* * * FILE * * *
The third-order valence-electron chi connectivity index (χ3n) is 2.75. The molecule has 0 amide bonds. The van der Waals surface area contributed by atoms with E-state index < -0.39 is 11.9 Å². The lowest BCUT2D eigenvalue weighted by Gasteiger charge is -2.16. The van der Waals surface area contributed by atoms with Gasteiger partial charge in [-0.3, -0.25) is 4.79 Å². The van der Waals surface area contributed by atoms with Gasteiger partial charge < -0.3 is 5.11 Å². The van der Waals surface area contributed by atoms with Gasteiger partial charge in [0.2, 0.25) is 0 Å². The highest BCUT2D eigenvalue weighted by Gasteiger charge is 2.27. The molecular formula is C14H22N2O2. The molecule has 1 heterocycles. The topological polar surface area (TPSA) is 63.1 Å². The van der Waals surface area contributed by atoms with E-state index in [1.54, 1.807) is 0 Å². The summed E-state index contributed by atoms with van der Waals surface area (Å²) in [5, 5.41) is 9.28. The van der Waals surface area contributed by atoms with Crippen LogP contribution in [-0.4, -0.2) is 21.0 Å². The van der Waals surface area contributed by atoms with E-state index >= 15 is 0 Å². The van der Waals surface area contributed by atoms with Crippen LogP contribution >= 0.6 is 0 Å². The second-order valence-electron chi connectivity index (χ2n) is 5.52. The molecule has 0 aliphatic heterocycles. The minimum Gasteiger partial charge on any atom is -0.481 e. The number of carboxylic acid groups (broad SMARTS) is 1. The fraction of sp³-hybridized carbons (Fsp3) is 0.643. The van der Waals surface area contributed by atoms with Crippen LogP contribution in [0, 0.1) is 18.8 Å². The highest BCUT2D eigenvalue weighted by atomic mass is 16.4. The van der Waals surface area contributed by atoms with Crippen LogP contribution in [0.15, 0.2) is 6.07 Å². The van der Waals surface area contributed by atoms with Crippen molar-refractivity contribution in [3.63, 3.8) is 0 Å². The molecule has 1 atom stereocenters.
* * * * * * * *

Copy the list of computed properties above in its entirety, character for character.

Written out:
The third-order valence-electron chi connectivity index (χ3n) is 2.75. The molecule has 0 amide bonds. The van der Waals surface area contributed by atoms with E-state index < -0.39 is 11.9 Å². The lowest BCUT2D eigenvalue weighted by Gasteiger charge is -2.16. The van der Waals surface area contributed by atoms with Gasteiger partial charge in [-0.3, -0.25) is 4.79 Å². The van der Waals surface area contributed by atoms with Gasteiger partial charge < -0.3 is 5.11 Å². The van der Waals surface area contributed by atoms with Gasteiger partial charge in [0.2, 0.25) is 0 Å². The highest BCUT2D eigenvalue weighted by Gasteiger charge is 2.27. The molecular formula is C14H22N2O2. The molecule has 1 heterocycles. The topological polar surface area (TPSA) is 63.1 Å². The van der Waals surface area contributed by atoms with E-state index in [1.54, 1.807) is 0 Å². The summed E-state index contributed by atoms with van der Waals surface area (Å²) in [5, 5.41) is 9.28. The van der Waals surface area contributed by atoms with Crippen LogP contribution in [-0.4, -0.2) is 21.0 Å². The van der Waals surface area contributed by atoms with E-state index >= 15 is 0 Å². The van der Waals surface area contributed by atoms with Crippen LogP contribution >= 0.6 is 0 Å². The second-order valence-electron chi connectivity index (χ2n) is 5.52. The molecule has 0 aliphatic heterocycles. The minimum Gasteiger partial charge on any atom is -0.481 e. The number of carboxylic acid groups (broad SMARTS) is 1. The fraction of sp³-hybridized carbons (Fsp3) is 0.643. The van der Waals surface area contributed by atoms with Crippen LogP contribution in [0, 0.1) is 18.8 Å². The highest BCUT2D eigenvalue weighted by atomic mass is 16.4. The van der Waals surface area contributed by atoms with Crippen LogP contribution in [0.15, 0.2) is 6.07 Å². The van der Waals surface area contributed by atoms with Crippen molar-refractivity contribution in [3.63, 3.8) is 0 Å². The molecule has 1 atom stereocenters.